EX-99.D 5 a12-28063_1ex99dd.htm EXHIBIT D

Exhibit D

 

Proposal

 

Shareholders recommend that the Board of Directors and management act expeditiously, consistent with effective tax considerations, to engage an investment banking firm to effectuate a spin-off of Timken’s steel business segment (“Steel business”) into a separately traded public company.

 

Supporting Statement

 

CalSTRS, together with Relational Investors, a large shareholder, believes that the market significantly undervalues Timken due to its combination of two incongruent, core businesses and that a spin-off of the Steel business from the remaining business segments (collectively, “Bearings business”) would maximize shareholder value.

 

Based on the Company’s 2011 Annual Report filed on Form 10-K, Timken’s Steel business represents 37% of total revenues and 34% of operating income. We believe that a spin-off of the Steel business would fundamentally change the way the market values the overall business. Specifically, the Steel business would be valued and classified as a “materials” company and the Bearings business as an “industrial” company.

 

A spin-off of the Steel business would be consistent with actions taken by many major industrial companies.

 

Based on Timken’s financial disclosures, its Bearings and Steel businesses each compare favorably to peers as measured by return on invested capital, operating margins, and revenue growth; however, Timken’s valuation multiples are significantly discounted to peers in their respective industries.  Separating the Bearings and Steel businesses would allow the market to value each business as a “pure play” in line with peer trading multiples in their respective sectors and eliminate existing misunderstandings of the assets by investors specializing in the different sectors.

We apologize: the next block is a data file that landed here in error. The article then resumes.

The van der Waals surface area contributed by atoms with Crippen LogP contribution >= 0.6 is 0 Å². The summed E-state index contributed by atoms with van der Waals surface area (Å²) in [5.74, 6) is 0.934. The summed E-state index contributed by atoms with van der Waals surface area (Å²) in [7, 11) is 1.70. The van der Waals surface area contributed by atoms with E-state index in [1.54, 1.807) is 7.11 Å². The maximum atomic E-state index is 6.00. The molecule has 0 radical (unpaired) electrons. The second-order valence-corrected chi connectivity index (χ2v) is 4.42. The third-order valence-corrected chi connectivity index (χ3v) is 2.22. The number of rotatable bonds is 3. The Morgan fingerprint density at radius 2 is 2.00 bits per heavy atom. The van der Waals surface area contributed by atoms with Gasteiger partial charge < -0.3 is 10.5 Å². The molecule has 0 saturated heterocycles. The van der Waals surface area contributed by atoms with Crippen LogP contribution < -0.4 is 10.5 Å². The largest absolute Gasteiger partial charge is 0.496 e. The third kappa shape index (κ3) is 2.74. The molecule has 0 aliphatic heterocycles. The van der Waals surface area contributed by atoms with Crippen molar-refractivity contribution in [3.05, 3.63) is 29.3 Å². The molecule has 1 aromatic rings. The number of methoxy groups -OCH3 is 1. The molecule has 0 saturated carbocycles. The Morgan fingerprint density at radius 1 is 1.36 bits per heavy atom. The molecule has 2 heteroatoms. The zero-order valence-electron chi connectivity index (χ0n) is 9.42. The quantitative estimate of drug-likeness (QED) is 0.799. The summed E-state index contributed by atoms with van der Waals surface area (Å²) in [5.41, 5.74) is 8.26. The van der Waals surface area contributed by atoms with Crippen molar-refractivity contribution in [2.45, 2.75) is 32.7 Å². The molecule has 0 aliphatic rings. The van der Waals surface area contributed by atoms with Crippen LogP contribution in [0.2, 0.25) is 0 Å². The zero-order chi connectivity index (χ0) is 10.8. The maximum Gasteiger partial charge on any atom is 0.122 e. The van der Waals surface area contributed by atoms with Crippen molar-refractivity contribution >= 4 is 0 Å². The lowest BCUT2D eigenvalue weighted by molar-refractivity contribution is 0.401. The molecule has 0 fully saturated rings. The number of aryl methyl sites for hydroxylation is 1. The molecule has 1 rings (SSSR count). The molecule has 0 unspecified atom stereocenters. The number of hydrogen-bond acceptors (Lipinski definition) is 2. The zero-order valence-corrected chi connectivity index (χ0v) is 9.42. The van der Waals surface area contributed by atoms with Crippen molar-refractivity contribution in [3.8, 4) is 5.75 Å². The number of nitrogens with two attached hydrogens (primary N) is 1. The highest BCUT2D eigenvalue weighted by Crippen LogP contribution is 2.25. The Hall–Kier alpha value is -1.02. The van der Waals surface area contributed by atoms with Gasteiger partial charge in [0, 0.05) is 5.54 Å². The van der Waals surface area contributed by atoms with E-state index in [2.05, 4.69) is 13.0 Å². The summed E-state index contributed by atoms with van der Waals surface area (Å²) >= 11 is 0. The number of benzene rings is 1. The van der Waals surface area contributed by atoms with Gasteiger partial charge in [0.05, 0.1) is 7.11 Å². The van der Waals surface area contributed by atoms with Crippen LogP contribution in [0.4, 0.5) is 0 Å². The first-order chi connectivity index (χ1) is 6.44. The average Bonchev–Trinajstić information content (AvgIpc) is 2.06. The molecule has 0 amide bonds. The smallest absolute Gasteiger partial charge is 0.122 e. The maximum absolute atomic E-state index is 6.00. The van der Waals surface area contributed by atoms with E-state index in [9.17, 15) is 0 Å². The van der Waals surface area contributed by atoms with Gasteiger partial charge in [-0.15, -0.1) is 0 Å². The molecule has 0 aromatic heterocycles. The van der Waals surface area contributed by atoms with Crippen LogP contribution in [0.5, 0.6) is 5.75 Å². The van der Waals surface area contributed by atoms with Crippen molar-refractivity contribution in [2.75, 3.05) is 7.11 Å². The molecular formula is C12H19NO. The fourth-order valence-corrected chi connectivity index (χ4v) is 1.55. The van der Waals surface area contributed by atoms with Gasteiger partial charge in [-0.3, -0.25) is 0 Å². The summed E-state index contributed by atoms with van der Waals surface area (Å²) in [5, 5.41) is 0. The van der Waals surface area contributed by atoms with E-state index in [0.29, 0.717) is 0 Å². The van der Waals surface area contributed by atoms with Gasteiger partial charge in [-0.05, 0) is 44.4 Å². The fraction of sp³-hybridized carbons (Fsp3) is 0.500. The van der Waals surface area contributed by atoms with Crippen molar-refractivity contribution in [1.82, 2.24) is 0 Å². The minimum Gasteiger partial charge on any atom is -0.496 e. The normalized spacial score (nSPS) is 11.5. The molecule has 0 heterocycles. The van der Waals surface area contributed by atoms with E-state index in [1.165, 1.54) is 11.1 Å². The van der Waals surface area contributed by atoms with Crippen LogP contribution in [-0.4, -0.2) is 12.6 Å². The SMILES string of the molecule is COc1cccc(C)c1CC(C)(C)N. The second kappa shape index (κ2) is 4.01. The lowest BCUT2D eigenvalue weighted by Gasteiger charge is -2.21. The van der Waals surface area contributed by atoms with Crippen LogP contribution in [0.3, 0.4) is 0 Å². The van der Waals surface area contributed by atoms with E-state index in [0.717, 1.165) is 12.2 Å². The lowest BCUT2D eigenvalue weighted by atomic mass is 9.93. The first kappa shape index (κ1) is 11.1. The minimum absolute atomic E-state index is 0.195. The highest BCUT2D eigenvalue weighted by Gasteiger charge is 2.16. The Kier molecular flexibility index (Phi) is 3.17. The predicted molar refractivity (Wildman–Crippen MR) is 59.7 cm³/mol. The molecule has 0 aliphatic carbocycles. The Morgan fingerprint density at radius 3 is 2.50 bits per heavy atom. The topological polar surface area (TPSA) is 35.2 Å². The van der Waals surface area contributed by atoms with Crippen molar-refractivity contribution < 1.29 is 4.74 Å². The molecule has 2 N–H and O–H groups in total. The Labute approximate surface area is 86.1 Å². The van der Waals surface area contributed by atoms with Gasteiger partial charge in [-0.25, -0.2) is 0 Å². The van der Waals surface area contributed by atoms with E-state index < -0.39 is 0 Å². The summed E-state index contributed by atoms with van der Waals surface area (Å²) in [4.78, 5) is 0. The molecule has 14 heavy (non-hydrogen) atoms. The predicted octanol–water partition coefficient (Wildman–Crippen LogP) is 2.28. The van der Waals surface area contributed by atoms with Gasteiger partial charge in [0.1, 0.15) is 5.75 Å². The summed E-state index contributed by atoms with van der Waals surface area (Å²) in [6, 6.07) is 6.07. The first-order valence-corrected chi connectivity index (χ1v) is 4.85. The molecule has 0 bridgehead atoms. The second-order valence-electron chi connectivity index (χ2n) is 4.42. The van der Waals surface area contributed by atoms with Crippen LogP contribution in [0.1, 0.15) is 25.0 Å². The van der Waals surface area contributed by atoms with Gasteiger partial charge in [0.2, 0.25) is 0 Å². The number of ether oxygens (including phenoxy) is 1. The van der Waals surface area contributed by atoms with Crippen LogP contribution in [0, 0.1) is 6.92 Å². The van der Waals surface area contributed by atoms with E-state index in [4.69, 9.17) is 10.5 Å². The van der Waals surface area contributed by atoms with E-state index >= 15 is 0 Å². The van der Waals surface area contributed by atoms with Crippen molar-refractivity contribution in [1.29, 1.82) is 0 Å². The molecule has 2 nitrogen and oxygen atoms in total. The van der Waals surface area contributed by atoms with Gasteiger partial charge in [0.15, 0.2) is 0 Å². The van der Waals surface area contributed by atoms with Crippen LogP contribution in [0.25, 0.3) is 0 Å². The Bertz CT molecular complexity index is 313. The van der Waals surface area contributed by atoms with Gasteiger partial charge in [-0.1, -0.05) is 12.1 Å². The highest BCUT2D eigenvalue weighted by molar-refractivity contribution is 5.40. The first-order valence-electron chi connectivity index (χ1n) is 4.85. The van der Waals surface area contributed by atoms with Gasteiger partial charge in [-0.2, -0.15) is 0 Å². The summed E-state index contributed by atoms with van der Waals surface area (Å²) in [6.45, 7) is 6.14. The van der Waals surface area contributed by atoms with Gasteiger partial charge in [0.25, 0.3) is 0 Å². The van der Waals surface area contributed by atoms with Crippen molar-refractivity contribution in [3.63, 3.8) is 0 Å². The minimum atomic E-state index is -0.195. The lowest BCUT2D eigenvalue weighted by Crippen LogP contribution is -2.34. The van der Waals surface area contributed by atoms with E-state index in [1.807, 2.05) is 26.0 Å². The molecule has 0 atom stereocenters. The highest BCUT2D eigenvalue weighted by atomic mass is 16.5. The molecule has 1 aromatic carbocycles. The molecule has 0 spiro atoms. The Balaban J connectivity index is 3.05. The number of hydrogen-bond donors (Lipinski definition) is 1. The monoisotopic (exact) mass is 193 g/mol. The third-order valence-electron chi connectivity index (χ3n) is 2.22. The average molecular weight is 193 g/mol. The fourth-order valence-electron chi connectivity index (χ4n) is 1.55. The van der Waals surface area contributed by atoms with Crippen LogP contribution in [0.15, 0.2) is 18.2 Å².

The Company acknowledged this issue at an Investor Conference on December 6, 2011 (“2011 Conference”). Process Industries President, Christopher Coughlin, remarked: “[a]fter speaking with many of you, this [Steel business] is clearly the most misunderstood business within the Timken Company ...”

 

We believe that a spin-off of the Steel business would not destroy any existing synergies created by the integration. The Company has indicated that, “the steel that we make we use within our Bearing and Power Transmission Group. Having said that, we only use around 10% of what we make internally. So 90% is sold to a third party. So from that respect, if we were to exit the Steel business, we could arrange supply arrangements where we could be using the steel that we currently make ourselves.” (CFO, Glenn Eisenberg, 2011 Conference).

 



 

A spin-off transaction would allow both independent entities to remain headquartered in Canton, Ohio and, thereby, potentially create incremental corporate job opportunities as independently operated businesses.

 

The Company has suggested that improving returns and decreasing volatility in the Steel business will correct the trading discount. Mr. Eisenberg indicated at a recent conference that the key to improving Timken’s valuation is to improve returns across the economic cycle. Even if such improvements materialize, we believe Timken will still trade at a discount to its potential value as two independent companies due to the widely divergent business characteristics. Accordingly, we request that shareholders support this proposal.